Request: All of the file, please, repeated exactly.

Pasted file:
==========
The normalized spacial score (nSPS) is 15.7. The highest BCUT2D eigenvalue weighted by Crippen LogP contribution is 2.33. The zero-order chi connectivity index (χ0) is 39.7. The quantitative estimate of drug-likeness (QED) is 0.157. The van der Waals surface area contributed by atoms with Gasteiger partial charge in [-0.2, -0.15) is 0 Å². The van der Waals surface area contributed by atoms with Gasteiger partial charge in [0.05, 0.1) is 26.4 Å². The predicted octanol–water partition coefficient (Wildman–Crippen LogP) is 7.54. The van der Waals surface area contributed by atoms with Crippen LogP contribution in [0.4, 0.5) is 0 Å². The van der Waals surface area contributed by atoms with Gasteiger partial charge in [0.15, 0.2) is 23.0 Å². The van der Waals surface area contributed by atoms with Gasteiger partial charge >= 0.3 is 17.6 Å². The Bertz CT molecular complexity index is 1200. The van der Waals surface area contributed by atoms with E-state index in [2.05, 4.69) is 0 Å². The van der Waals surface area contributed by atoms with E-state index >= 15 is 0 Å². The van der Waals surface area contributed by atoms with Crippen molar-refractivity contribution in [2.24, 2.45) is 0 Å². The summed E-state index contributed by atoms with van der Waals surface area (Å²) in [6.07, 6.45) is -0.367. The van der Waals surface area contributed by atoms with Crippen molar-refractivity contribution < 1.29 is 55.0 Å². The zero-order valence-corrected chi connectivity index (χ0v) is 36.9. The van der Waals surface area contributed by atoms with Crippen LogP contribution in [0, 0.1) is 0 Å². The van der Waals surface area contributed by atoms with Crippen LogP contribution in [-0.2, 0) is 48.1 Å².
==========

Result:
The normalized spacial score (nSPS) is 15.7. The highest BCUT2D eigenvalue weighted by Crippen LogP contribution is 2.33. The zero-order chi connectivity index (χ0) is 39.7. The quantitative estimate of drug-likeness (QED) is 0.157. The van der Waals surface area contributed by atoms with Gasteiger partial charge in [-0.2, -0.15) is 0 Å². The van der Waals surface area contributed by atoms with Gasteiger partial charge in [0.05, 0.1) is 26.4 Å². The predicted octanol–water partition coefficient (Wildman–Crippen LogP) is 7.54. The van der Waals surface area contributed by atoms with Crippen LogP contribution in [0.4, 0.5) is 0 Å². The van der Waals surface area contributed by atoms with Gasteiger partial charge in [0.15, 0.2) is 23.0 Å². The van der Waals surface area contributed by atoms with Gasteiger partial charge >= 0.3 is 17.6 Å². The Bertz CT molecular complexity index is 1200. The van der Waals surface area contributed by atoms with E-state index in [2.05, 4.69) is 0 Å². The van der Waals surface area contributed by atoms with E-state index >= 15 is 0 Å². The van der Waals surface area contributed by atoms with Crippen molar-refractivity contribution in [2.24, 2.45) is 0 Å². The summed E-state index contributed by atoms with van der Waals surface area (Å²) in [6.07, 6.45) is -0.367. The van der Waals surface area contributed by atoms with Crippen molar-refractivity contribution < 1.29 is 55.0 Å². The zero-order valence-corrected chi connectivity index (χ0v) is 36.9. The van der Waals surface area contributed by atoms with Crippen LogP contribution in [0, 0.1) is 0 Å². The van der Waals surface area contributed by atoms with Crippen LogP contribution in [-0.2, 0) is 48.1 Å².